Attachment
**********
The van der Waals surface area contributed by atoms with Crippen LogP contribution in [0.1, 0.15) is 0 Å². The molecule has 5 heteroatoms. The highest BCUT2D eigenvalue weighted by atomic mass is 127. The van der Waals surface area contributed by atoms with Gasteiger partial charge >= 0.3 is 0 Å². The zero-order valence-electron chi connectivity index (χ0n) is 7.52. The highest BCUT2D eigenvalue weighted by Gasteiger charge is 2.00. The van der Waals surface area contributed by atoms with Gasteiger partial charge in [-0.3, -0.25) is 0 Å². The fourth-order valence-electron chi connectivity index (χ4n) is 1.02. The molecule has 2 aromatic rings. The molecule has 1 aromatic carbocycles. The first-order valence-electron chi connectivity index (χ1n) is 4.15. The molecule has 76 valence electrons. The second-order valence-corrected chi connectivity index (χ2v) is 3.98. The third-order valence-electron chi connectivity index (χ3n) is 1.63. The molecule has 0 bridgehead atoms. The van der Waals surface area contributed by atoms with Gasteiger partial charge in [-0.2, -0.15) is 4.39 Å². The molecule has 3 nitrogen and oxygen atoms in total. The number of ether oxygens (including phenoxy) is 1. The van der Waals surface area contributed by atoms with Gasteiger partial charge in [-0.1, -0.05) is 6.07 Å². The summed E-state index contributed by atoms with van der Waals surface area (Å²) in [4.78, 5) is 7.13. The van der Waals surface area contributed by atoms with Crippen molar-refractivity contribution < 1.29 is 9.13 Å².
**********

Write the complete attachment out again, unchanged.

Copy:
The van der Waals surface area contributed by atoms with Crippen LogP contribution in [0.1, 0.15) is 0 Å². The molecule has 5 heteroatoms. The highest BCUT2D eigenvalue weighted by atomic mass is 127. The van der Waals surface area contributed by atoms with Gasteiger partial charge >= 0.3 is 0 Å². The zero-order valence-electron chi connectivity index (χ0n) is 7.52. The highest BCUT2D eigenvalue weighted by Gasteiger charge is 2.00. The van der Waals surface area contributed by atoms with Gasteiger partial charge in [-0.3, -0.25) is 0 Å². The fourth-order valence-electron chi connectivity index (χ4n) is 1.02. The molecule has 2 aromatic rings. The molecule has 1 aromatic carbocycles. The first-order valence-electron chi connectivity index (χ1n) is 4.15. The molecule has 76 valence electrons. The second-order valence-corrected chi connectivity index (χ2v) is 3.98. The third-order valence-electron chi connectivity index (χ3n) is 1.63. The molecule has 0 bridgehead atoms. The van der Waals surface area contributed by atoms with Gasteiger partial charge in [-0.2, -0.15) is 4.39 Å². The molecule has 3 nitrogen and oxygen atoms in total. The number of ether oxygens (including phenoxy) is 1. The van der Waals surface area contributed by atoms with Gasteiger partial charge in [-0.1, -0.05) is 6.07 Å². The summed E-state index contributed by atoms with van der Waals surface area (Å²) in [4.78, 5) is 7.13. The van der Waals surface area contributed by atoms with Crippen molar-refractivity contribution < 1.29 is 9.13 Å².